Today I have another article that I originally wrote at the start of the year but which never got published. As on Wednesday, I thought it was time to have another look at what I wrote in January in the light of the Anand-Topalov World Championship match currently underway in Sofia.... can you compare any of the media coverage of the world chess championship games favourably to the coverage of any other sports?
asked Adam Raoof over on the EC Forum on yesterday morning and a very reasonable question it is too. Only the day before Chessbase had published an article contrasting the print media’s coverage of Anand-Topalov in India with that in the rest of the world only the day before. Outside of Vishy's homeland, they said, news from Sofia usually amounts to... just an inch or two at the bottom in the sports section
If only the coverage in Britain was that good! To be fair there was a piece in the Telegraph the day before battle commenced - I’m indebted to Roger de Coverly, also from the EC Forum, for the link – and that was certainly better than nothing but the fact that the journo concerned was writing from Warsaw and unable to distinguish between a tournament and a match, or between a match and a game for that matter, tells you something about the quality of the article.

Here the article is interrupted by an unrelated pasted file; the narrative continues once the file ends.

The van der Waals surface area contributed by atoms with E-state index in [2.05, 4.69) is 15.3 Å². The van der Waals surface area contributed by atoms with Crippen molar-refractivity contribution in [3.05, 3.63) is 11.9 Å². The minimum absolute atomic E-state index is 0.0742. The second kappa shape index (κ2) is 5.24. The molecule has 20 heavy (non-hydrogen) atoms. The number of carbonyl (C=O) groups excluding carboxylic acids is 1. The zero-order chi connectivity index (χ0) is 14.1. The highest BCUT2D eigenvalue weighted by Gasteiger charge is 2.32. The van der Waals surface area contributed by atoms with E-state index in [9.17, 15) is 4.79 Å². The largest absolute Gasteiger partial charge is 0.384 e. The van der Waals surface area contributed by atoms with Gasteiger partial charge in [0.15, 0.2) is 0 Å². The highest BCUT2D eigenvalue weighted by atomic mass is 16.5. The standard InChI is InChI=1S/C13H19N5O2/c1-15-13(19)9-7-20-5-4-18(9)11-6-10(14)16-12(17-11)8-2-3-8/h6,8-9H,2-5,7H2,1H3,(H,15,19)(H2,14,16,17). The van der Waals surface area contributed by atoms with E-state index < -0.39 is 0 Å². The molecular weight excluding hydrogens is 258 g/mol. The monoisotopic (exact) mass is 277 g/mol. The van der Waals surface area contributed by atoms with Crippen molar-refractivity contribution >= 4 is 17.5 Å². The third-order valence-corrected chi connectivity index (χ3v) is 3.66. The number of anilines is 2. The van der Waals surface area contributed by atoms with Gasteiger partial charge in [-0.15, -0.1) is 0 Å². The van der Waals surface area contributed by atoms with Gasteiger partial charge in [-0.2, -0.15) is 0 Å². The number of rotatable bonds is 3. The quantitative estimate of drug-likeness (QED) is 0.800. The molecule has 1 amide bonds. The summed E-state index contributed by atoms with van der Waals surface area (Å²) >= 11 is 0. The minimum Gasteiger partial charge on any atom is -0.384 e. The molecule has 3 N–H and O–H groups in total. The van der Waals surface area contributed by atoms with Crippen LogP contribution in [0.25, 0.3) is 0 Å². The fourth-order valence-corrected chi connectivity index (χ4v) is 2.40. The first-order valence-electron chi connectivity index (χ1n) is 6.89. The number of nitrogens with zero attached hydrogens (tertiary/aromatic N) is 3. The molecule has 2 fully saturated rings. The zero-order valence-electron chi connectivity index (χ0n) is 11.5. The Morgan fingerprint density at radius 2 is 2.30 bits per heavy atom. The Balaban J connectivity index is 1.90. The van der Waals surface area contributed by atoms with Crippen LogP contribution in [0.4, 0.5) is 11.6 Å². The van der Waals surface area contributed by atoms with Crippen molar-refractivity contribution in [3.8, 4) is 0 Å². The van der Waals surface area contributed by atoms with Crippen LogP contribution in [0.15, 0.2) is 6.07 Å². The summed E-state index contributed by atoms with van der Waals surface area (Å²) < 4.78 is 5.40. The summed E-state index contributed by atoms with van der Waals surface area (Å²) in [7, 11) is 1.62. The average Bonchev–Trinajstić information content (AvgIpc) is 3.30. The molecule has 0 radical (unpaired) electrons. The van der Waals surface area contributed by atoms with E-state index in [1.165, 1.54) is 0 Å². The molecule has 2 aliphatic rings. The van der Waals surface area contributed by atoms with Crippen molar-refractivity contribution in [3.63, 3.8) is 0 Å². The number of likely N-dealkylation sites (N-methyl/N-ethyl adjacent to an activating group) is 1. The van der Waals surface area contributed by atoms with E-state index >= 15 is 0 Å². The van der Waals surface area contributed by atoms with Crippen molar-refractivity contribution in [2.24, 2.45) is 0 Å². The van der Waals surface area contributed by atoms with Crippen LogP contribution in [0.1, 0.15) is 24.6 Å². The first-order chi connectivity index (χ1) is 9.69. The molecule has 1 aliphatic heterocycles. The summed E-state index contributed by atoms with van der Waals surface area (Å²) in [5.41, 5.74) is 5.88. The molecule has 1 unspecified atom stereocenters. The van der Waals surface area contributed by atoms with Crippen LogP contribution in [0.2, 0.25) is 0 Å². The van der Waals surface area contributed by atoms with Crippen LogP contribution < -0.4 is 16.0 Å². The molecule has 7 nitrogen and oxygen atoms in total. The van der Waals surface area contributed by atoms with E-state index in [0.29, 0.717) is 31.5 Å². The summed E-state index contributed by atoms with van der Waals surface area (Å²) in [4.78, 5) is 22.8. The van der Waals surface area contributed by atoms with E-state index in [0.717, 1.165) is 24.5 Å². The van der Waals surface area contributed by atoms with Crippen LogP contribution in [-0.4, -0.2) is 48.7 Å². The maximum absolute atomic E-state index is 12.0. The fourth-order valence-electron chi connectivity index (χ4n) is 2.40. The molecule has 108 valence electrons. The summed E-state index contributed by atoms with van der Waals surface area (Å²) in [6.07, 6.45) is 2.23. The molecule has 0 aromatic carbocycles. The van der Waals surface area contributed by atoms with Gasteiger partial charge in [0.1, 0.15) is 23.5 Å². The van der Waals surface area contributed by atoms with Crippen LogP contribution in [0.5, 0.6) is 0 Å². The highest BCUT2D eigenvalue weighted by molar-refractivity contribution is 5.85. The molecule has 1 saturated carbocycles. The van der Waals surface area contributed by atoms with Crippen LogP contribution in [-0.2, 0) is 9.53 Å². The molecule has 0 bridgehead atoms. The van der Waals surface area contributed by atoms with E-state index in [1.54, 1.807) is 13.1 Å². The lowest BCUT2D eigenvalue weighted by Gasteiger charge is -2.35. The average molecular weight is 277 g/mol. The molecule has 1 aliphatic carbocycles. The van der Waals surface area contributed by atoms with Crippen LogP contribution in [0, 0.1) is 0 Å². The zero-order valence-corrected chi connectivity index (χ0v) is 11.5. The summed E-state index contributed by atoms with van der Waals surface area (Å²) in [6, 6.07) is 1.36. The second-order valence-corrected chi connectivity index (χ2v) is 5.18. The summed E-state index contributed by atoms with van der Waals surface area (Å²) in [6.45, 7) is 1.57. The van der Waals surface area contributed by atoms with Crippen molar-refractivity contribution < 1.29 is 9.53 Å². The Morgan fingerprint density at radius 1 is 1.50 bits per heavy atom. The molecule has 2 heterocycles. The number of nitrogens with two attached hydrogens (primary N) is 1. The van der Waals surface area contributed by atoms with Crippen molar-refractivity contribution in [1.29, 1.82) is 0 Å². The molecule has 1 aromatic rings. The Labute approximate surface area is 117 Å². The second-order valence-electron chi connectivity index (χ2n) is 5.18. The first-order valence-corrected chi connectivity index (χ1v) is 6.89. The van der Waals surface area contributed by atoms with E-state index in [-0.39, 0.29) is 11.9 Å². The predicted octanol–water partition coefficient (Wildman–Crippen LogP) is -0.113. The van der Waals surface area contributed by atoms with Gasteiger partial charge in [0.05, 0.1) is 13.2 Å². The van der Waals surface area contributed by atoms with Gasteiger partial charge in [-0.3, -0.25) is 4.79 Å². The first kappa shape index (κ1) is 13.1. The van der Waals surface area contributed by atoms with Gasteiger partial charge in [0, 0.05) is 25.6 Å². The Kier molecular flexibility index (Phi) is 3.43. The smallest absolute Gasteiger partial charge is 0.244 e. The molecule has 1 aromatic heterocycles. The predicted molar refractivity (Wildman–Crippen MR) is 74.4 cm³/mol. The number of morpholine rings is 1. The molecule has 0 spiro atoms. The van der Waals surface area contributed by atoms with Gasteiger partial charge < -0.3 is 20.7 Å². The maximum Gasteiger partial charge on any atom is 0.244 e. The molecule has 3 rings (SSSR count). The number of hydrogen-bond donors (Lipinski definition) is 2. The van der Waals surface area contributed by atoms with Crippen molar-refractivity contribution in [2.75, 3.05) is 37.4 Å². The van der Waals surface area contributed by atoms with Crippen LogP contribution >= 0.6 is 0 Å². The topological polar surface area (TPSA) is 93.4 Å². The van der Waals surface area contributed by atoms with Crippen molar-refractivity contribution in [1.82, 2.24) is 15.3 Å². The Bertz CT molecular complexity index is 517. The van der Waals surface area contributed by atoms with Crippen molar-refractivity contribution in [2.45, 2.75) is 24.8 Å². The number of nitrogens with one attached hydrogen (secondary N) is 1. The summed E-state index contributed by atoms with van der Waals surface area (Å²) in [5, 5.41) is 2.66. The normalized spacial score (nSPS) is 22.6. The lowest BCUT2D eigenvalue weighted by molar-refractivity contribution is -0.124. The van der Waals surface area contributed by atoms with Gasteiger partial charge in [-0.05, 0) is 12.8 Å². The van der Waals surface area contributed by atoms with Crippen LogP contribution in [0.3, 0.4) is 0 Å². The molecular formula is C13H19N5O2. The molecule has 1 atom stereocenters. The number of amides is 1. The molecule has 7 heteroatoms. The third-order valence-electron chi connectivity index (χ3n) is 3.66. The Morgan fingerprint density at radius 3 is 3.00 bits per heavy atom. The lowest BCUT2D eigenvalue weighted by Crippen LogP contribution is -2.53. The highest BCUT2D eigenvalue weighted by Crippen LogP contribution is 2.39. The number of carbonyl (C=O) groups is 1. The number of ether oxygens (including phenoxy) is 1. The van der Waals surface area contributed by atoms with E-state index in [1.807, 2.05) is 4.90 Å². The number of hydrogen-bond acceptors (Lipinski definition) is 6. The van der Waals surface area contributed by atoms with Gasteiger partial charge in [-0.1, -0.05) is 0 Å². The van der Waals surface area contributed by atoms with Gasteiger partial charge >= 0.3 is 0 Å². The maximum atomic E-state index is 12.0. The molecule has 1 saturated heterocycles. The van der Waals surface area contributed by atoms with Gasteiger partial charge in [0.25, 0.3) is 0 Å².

In the comments box to T.C’s pre-match article Contemporary Chess is Brilliant, George suggests that there would be more news coverage if Carlsen was playing. Well that’s very probably true, I suspect the ‘young pretender’ angle would be a narrative that the press would find quite appealing, but I doubt that even Magic Magnus’ presence would make that much difference. After all he was playing at the Chess Classic in London last December and that didn’t lead to a huge amount of coverage.